Mr. Miller’s nightmare. Imagine if he could have used a whiteboard!

Astronomy update: my “free times” didn’t work out with the student who needed a tutor, so he’s been hooked up with someone else. But really, it’s an honor just to be nominated.

In other news, the temperature wavered a bit, then finally dropped into the 30s at night. Wisconsin has crossed over into “WINTER IS COMING” even though it’s technically still summer. Tonight will be the night we all change back to the flannel sheets. I’ll probably warm them up in the dryer before I put them on the beds (I cannot tell you how much the kids are looking forward to this). And as soon as I’m done with this post, I will be knitting myself a pair of purple mittens.

Dancing with the stars

It’s been a good week for astronomy here in Lake Wobegon, my hometown….

First of all, I got a 96 on the first astronomy exam. Our professor was LIVID with the results from the first set of papers she graded: “One A, one B, one C, the rest F” out of 21 papers. Then she came over and told me under her breath, “You are not one of the ones I am worried about.” The next day we got our results, and some of us could finally breathe. Another student did get a 100, so it was possible. Goals, it’s good to have goals.

Second of all, we’re studying the electromagnetic spectrum now. On the one hand, I kind of feel sorry for the “student” who tried to explain (in an extra credit essay, no less!) how Eratosthenes measured the circumference of Earth using the angle to the Moon and the speed of light, and wonder how he’s (or “she’s,” don’t want to be sexist here) going to comprehend this new material. On the other hand, not my problem, and personally I find this stuff fascinating.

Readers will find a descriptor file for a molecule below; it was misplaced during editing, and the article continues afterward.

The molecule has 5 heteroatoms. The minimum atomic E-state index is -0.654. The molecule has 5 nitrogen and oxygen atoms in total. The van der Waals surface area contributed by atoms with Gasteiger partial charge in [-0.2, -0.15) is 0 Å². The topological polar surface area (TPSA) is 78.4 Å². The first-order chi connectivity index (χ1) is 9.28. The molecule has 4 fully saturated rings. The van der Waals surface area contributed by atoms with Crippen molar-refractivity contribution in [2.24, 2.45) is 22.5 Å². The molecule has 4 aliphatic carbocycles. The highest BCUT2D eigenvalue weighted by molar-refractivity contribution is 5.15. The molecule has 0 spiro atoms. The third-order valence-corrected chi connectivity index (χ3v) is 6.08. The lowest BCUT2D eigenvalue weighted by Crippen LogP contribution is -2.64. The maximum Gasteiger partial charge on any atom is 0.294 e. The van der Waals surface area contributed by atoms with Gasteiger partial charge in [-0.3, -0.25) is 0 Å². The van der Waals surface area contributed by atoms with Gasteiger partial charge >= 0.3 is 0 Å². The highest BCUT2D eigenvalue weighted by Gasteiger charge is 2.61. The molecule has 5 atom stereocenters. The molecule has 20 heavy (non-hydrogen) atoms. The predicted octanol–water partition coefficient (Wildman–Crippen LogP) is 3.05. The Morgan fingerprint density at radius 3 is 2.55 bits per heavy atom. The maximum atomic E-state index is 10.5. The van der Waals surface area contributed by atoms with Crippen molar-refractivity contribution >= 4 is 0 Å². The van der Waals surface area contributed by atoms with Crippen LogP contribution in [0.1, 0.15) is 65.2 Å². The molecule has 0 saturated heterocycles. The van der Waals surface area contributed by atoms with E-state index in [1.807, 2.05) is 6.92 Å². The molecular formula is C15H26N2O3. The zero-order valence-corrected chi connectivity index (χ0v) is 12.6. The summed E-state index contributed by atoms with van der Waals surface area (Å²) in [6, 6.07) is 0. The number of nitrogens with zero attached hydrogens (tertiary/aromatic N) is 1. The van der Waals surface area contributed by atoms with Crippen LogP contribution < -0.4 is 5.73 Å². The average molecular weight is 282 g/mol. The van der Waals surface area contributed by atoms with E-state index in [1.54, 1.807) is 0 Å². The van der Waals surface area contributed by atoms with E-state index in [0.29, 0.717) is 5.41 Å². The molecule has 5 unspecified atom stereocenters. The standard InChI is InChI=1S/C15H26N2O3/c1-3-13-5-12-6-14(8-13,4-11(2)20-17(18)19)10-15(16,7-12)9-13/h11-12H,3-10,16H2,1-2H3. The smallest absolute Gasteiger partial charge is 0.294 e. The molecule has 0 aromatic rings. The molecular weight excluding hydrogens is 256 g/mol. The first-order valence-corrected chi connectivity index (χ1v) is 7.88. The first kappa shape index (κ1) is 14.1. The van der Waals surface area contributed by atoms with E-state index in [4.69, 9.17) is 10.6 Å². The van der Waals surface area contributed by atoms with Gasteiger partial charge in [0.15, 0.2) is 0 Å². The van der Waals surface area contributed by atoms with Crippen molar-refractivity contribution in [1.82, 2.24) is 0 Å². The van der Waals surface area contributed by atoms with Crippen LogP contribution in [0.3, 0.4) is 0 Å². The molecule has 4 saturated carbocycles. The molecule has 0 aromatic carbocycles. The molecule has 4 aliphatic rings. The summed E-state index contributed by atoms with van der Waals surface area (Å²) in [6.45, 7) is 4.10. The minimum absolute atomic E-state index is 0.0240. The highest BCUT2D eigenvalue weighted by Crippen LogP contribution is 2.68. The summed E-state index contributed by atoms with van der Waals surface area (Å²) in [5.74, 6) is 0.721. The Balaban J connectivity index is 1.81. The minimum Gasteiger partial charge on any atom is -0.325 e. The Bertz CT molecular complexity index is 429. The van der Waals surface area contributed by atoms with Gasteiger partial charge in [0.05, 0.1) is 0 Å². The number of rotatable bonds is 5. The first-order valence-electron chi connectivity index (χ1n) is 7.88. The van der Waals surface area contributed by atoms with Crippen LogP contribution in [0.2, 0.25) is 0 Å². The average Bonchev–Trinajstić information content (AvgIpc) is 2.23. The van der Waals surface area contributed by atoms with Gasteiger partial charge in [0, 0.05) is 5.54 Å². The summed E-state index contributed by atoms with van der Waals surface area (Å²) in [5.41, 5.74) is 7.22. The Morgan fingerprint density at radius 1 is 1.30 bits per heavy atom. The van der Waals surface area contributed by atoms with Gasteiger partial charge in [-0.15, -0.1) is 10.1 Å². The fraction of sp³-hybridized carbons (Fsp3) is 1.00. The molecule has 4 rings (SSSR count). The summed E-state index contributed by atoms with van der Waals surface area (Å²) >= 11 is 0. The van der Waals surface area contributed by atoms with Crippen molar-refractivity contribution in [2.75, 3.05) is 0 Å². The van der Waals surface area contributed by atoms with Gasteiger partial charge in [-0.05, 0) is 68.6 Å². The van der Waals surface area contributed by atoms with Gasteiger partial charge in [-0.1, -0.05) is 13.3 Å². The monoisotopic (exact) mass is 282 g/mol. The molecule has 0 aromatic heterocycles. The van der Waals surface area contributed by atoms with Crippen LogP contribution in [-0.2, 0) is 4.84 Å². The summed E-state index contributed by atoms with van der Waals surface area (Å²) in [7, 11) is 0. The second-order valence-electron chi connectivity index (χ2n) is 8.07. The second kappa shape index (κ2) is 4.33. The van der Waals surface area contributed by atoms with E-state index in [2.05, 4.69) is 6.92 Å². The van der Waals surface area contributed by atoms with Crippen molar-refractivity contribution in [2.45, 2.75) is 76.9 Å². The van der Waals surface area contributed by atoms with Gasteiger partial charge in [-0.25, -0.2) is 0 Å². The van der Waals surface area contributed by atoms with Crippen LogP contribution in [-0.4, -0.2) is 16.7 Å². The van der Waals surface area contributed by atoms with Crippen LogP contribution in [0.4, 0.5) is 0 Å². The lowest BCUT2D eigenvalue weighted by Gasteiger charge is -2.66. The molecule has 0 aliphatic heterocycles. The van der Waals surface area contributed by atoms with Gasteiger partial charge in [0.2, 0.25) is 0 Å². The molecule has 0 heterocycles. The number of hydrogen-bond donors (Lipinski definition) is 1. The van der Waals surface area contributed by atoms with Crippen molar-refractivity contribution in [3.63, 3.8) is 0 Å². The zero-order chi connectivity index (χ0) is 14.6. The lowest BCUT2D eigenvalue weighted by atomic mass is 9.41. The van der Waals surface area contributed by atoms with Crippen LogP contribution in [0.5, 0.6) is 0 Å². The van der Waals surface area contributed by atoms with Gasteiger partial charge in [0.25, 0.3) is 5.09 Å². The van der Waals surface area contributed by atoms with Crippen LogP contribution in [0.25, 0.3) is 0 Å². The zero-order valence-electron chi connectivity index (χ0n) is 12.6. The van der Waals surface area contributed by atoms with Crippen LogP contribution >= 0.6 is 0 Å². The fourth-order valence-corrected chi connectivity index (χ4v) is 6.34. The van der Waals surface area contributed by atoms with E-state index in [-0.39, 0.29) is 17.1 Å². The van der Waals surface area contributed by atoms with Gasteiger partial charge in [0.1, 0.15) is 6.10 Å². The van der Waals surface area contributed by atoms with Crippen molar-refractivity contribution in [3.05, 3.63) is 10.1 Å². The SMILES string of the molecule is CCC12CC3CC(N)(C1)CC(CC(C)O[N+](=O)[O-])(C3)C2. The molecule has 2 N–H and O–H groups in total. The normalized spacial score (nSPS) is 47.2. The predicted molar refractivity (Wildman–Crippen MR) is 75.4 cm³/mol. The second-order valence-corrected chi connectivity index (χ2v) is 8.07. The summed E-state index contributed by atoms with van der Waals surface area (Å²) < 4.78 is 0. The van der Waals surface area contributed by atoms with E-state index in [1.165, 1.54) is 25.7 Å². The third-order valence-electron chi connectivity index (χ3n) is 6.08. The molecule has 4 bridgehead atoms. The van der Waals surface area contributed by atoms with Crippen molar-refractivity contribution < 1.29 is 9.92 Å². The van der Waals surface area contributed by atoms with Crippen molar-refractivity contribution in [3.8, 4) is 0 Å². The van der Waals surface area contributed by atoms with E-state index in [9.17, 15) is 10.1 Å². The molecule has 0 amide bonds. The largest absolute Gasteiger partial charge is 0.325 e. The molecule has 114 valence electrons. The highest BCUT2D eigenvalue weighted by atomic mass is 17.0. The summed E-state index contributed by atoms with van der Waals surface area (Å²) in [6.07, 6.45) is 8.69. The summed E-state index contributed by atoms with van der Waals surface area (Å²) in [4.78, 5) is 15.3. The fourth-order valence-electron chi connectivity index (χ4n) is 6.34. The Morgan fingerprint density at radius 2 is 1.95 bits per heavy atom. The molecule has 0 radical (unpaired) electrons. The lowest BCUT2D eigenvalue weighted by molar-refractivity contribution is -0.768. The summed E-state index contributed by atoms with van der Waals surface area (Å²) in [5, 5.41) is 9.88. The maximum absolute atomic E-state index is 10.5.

emission spectrum for silicon

It’s super extra fascinating for me because I have actually knitted a representation of an emission spectrum, in the form of a scarf I made for a friend last year. So as she’s explaining Balmer series of hydrogen, and how light of certain wavelengths is given off when electrons jump between energy levels around the nucleus, I’m having flashbulbs and fireworks going off in my head as I think, “I GET IT NOW!” I knitted an emission spectrum for carbon. In my head I could see the inverse, an absorption spectrum for carbon. Instead of being mostly black with the occasional thin stripe of color put in, it would be a long, long rainbow with the occasional thin stripe of black representing the wavelength at which the energy is absorbed. (Then I visualized a double-knitted version with an emission spectrum on one side and an absorption spectrum on the other. But let’s not go too crazy here.) So. I knitted it before I could understand what it meant, and now I really get it. Sometimes I wish I could knit as fast as my mind can think. Then I remember that sometimes my mind goes off in the wrong direction. That would be a lot of ripping out of stitches, and a lot of psychic pain. Not the best plan.